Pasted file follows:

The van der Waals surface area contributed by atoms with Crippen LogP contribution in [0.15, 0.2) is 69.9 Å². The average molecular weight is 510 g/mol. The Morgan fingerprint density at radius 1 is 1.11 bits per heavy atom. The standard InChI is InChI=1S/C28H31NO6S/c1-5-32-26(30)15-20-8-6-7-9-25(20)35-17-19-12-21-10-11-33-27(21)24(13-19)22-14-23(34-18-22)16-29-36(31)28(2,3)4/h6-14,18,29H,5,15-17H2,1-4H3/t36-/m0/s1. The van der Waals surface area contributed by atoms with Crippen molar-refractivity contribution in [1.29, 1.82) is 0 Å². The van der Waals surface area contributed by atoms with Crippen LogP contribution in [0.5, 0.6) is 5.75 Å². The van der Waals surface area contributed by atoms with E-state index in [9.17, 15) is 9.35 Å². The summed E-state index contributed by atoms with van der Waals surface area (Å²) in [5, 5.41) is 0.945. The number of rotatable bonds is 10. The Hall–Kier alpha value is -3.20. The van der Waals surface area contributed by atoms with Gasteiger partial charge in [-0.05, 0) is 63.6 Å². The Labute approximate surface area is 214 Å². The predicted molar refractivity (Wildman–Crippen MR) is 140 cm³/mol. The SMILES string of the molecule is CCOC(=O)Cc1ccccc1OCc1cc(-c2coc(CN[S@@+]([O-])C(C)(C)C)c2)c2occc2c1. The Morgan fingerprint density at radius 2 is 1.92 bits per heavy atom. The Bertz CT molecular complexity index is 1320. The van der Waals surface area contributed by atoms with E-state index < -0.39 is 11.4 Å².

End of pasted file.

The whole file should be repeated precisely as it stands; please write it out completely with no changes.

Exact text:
The van der Waals surface area contributed by atoms with Crippen LogP contribution in [0.15, 0.2) is 69.9 Å². The average molecular weight is 510 g/mol. The Morgan fingerprint density at radius 1 is 1.11 bits per heavy atom. The standard InChI is InChI=1S/C28H31NO6S/c1-5-32-26(30)15-20-8-6-7-9-25(20)35-17-19-12-21-10-11-33-27(21)24(13-19)22-14-23(34-18-22)16-29-36(31)28(2,3)4/h6-14,18,29H,5,15-17H2,1-4H3/t36-/m0/s1. The van der Waals surface area contributed by atoms with Crippen molar-refractivity contribution in [1.29, 1.82) is 0 Å². The van der Waals surface area contributed by atoms with Crippen LogP contribution in [0.5, 0.6) is 5.75 Å². The van der Waals surface area contributed by atoms with E-state index in [9.17, 15) is 9.35 Å². The summed E-state index contributed by atoms with van der Waals surface area (Å²) in [5, 5.41) is 0.945. The number of rotatable bonds is 10. The Hall–Kier alpha value is -3.20. The van der Waals surface area contributed by atoms with Gasteiger partial charge in [-0.05, 0) is 63.6 Å². The Labute approximate surface area is 214 Å². The predicted molar refractivity (Wildman–Crippen MR) is 140 cm³/mol. The SMILES string of the molecule is CCOC(=O)Cc1ccccc1OCc1cc(-c2coc(CN[S@@+]([O-])C(C)(C)C)c2)c2occc2c1. The Morgan fingerprint density at radius 2 is 1.92 bits per heavy atom. The Bertz CT molecular complexity index is 1320. The van der Waals surface area contributed by atoms with E-state index < -0.39 is 11.4 Å².